Now we get to the fun part. Dr. Seuss was right when he wrote “…there is no one who is more youer, than you!” While we all know what a human looks like and what a vocal tract should look like, each human has slight differences. For instance, the range of normal for the human pharynx is 12-14 centimeters (Granger). Add to that the magnificent variations in a mouth, which can be produced not only by the actual skeletal structure, but also, by size and placement of the teeth; the size and placement of the tongue, lips, and palate; and you have probably an infinitesimal number combinations in the structure of a human’s vocal tract. These structural variations produce our audio palette, if you will. Each pitch is colored by the unique pattern of resonance or vibrations that your particular combination of vocal fold, pharynx, and mouth (oral cavity) can produce; but wait there’s more!
We can change our mouths (and our throats a bit), but mostly our mouths. We have lips which can make mouths bigger or longer, or wider. We have a tongue which we can move accordingly to decrease the space in our mouths or increase it. We can even raise and lift our soft palate to lengthen our pharynx and block off our nose. We do this all the time in order to produce vowels (consonants too but vowels are more important for resonance).
Now each time we produce a vowel we then create a different pattern in the overtones. Each vowel has at least three different perceivable resonations which we call formants. The first and lowest formant is produced by the pharynx, the second highest is produced by the mouth. The lower the number of the formant the bigger the space in the throat or mouth. The higher the number the less space is available. For instance, Wikipedia has a chart that says /i/ said as ee as in beet has a first formant of 240 Hertz and a second formant of 2400.
If you say /i/ you will notice your tongue is right behind your teeth. This placement keeps the tongue out of the throat (increasing the resonating area there and decreasing the space in the mouth.) The third formant, not always listed in charts, provides a hint as far as whether the vowel is rounded or unrounded. There are actually more formants per vowel (anywhere between four and six), however, your brain usually needs only the first two to determine what vowel is being produced.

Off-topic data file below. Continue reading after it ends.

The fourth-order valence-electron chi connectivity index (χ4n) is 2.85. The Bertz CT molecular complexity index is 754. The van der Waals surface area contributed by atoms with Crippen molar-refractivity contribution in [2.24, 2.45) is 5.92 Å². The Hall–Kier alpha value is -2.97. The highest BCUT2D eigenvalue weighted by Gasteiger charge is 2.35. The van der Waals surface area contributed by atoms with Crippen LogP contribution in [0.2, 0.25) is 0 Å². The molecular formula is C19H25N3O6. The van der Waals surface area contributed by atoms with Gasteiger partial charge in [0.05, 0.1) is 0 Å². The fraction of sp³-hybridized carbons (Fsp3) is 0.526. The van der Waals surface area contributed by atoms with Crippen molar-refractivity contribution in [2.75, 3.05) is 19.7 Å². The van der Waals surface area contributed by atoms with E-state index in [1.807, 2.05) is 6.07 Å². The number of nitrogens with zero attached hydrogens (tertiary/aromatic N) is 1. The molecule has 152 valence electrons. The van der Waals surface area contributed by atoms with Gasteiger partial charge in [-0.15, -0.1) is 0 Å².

So we have a combination of vibrations which determines what we sound like and what we say. How can we use this though? Overtones are produced because of how we are put together as a human being, and formants are produced because of how we make a vowel, why do singers, voice teachers, and others talk about changing the resonance so much?
This brings us to the D of resonance. Speakers and singers will often talk about how they “place” their resonance, or the feeling of vibration in their sound. This is very confusing, as the literature uses some of the same terms to describe register with a couple of extra terms. This includes chest resonance, head resonance, mouth Resonance, mask and face resonance, and nose resonance. So the question is “Can you change where you resonate?” The answer, as I understand it, is: Yes sort of….
What we haven’t discussed is that all of these resonance: overtones, harmonics, and formants can be made to be louder or softer, or more correctly amplified or dampened. This is one of the main ways we can affect resonance. How do we do this? We change the shape of our vocal tract of course. Vocalists might not even be aware they are changing the shape, but when asked to loosen up the tongue when singing, or to place your hand on your chest and feel a vibration there we are changing something in our mouths and throats.
Kathy Rundus in her vocal pedagological book Cantabile provides some simple exercises to experience the change of resonance in three dimensions just by shifting the vowels produced.
Try it yourself:
In summary, resonance is a term which can cause confusion when speaking about the voice. However, understanding the aspects of resonance by remembering the ABCDs of resonance, may help understand your voice, use your voice healthfully, and sometimes change the perception of it by others.
If you are interested in exploring how using resonance may help you when you use your voice as a singer, teacher, or other professional who needs a healthy, functional, and flexible voice; or if you need help in changing how your voice is perceived by others, contact me. Together we can come up with a plan to help you use your voice with congruity in your life.
Trissa DiBenedetto WAlter
Is a singer, voice teacher, speech language pathologist, and certified vocologist